Brazil has lost its swagger. Growth estimates for this year put Latin America’s largest economy above only Venezuela and El Salvador in the region, and the outlook for next year is not much better. Brazil’s currency, the real, has fallen to its lowest level against the US dollar in more than four years, compelling the Brazilian government to pump billions of dollars into the foreign-exchange futures market and raise interest rates to deter capital outflows — just a few years after imposing a new tax to deter inflows. So what is really happening in Brazil, and what can be done to secure a prosperous future?
To be sure, Brazil has done remarkably well on some measures of economic performance over the past decade. For example, its extensive social programs, combined with past GDP growth, have improved the country’s income distribution markedly.
However, over the same period, annual GDP growth has averaged a modest 3.5 percent and productivity growth has slipped into negative territory. Brazil’s labor productivity is one-fifth that of the US and lower than that of Mexico and Chile. As a result, Brazil may not be as well positioned to take advantage of its demographic dividend (when a rising share of working-age people creates new opportunities for economic growth) as its leaders believe.
One factor limiting Brazil’s prospects is its low productivity, which can be explained partly by an anemic investment rate of 18 percent of GDP — low for Latin America and paltry compared to East Asia. Insufficient investment has meant inadequate infrastructure. Thus, despite massive spending on stadiums for next year’s soccer World Cup, logistics costs remain high, sapping Brazil’s competitiveness and limiting its growth prospects. Meanwhile, corruption scandals and widespread frustration with the low quality of public services are fueling social discontent and reducing investor confidence.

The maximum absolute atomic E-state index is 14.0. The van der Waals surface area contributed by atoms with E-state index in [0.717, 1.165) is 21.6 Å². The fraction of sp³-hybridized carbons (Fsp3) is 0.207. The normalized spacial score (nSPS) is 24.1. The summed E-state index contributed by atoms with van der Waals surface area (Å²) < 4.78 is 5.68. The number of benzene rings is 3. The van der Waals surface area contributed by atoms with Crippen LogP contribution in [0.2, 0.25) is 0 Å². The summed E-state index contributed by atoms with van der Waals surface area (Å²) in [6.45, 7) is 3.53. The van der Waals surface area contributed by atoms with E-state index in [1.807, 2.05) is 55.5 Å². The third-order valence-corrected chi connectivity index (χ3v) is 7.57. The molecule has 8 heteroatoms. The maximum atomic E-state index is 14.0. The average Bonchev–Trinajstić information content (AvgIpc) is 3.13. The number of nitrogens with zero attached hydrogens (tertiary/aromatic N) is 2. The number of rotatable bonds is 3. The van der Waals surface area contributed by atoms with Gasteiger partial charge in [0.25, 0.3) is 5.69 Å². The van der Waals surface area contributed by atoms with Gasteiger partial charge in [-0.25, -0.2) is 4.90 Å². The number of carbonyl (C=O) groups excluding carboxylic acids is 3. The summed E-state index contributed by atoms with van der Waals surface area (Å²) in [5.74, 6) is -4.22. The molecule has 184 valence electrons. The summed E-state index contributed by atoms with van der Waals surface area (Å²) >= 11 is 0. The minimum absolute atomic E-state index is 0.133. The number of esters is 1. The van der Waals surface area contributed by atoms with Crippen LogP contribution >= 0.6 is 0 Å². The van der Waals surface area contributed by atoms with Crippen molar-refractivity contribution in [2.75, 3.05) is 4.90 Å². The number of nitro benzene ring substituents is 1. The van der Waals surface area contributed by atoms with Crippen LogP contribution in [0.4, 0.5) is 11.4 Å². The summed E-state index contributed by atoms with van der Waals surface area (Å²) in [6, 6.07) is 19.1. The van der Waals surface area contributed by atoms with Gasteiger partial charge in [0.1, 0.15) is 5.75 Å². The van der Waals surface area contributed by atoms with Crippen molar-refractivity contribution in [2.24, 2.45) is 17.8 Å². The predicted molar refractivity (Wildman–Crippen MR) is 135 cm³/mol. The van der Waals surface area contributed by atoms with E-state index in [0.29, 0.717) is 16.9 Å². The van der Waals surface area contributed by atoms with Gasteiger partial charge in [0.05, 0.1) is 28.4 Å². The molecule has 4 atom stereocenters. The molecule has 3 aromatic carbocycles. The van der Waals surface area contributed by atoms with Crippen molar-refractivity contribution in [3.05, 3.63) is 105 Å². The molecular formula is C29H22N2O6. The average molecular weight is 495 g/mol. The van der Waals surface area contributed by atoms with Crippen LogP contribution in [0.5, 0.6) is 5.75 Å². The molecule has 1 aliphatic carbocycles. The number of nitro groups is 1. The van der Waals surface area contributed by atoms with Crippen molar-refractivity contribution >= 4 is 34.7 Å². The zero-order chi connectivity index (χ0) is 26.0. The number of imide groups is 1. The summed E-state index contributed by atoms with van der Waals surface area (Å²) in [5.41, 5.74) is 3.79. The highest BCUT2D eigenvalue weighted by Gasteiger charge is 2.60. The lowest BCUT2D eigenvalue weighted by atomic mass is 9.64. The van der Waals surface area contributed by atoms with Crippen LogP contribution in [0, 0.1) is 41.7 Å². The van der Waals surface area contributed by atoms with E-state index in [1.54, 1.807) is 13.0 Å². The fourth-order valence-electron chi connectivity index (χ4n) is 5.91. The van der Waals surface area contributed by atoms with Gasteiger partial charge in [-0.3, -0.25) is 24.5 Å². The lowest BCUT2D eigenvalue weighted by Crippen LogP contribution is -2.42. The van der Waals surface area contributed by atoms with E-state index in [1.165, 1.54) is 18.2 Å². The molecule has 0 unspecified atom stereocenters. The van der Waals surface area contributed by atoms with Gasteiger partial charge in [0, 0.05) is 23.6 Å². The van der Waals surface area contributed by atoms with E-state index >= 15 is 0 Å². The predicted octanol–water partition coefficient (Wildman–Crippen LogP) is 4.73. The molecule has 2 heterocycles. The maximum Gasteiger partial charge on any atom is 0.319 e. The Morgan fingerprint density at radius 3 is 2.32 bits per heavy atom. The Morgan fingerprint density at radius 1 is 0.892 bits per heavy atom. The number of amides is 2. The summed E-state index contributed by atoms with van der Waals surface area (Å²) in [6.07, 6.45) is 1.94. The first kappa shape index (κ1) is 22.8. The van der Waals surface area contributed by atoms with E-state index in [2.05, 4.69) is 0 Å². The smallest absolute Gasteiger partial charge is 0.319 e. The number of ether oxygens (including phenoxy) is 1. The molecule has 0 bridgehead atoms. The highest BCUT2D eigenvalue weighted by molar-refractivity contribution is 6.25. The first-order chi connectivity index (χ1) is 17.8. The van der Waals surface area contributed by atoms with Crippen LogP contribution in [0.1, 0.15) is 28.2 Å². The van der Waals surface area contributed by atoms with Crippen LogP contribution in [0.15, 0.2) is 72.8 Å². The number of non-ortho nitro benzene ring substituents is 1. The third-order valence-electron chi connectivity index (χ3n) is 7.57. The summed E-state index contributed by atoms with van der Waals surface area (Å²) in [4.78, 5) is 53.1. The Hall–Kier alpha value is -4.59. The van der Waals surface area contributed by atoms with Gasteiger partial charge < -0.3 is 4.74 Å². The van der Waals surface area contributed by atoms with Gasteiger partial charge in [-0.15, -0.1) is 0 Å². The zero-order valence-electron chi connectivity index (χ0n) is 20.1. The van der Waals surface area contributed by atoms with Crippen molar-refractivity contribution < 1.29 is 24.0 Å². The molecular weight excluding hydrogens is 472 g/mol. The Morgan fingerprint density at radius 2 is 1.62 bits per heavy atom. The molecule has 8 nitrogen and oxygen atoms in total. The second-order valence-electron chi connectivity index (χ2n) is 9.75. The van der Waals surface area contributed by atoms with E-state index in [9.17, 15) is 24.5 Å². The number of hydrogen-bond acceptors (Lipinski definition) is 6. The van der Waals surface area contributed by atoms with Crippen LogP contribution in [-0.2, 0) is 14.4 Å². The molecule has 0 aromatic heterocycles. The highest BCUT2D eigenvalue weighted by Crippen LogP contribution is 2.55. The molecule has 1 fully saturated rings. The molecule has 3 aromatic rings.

Brazil’s economic boom was largely a product of skyrocketing commodity prices. Despite a push by Brazil’s development bank, BNDES, to shore up competitiveness and promote the formation of larger, multinational industrial firms, Brazil’s manufacturing position has continued to decline. While the agricultural sector has shown some productivity gains since 2000, high logistics costs have constrained its impact. Brazil is still searching for new drivers of growth.
Brazilian President Dilma Rousseff’s administration, like that of her predecessor, former Brazilian president Luiz Inacio Lula da Silva, clearly has not absorbed the primary lesson of East Asia’s economic rise: While industrial policy can augment economic development, it is no substitute for investment in infrastructure, human capital and export-oriented industries.
Although Brazil boasts effective tax collection and its central bank has a reputation for prudent monetary policy, fiscal resources are squandered on social programs and on constitutionally mandated expenditures that produce low returns, owing to poor public-sector implementation. Meanwhile, high domestic borrowing costs are undermining private investment. According to the World Bank, Brazil ranks 130th out of 185 countries in terms of the ease of doing business.
Against this background, Rousseff’s government was perhaps rash to decry the inflow of “unwanted capital” in recent years and to erect import barriers aimed at protecting domestic industry by hampering market competition. A wiser strategy would have been to boost investment by using financial intermediation to allocate these funds to firms that are being crowded out of domestic capital markets by excessively high borrowing costs.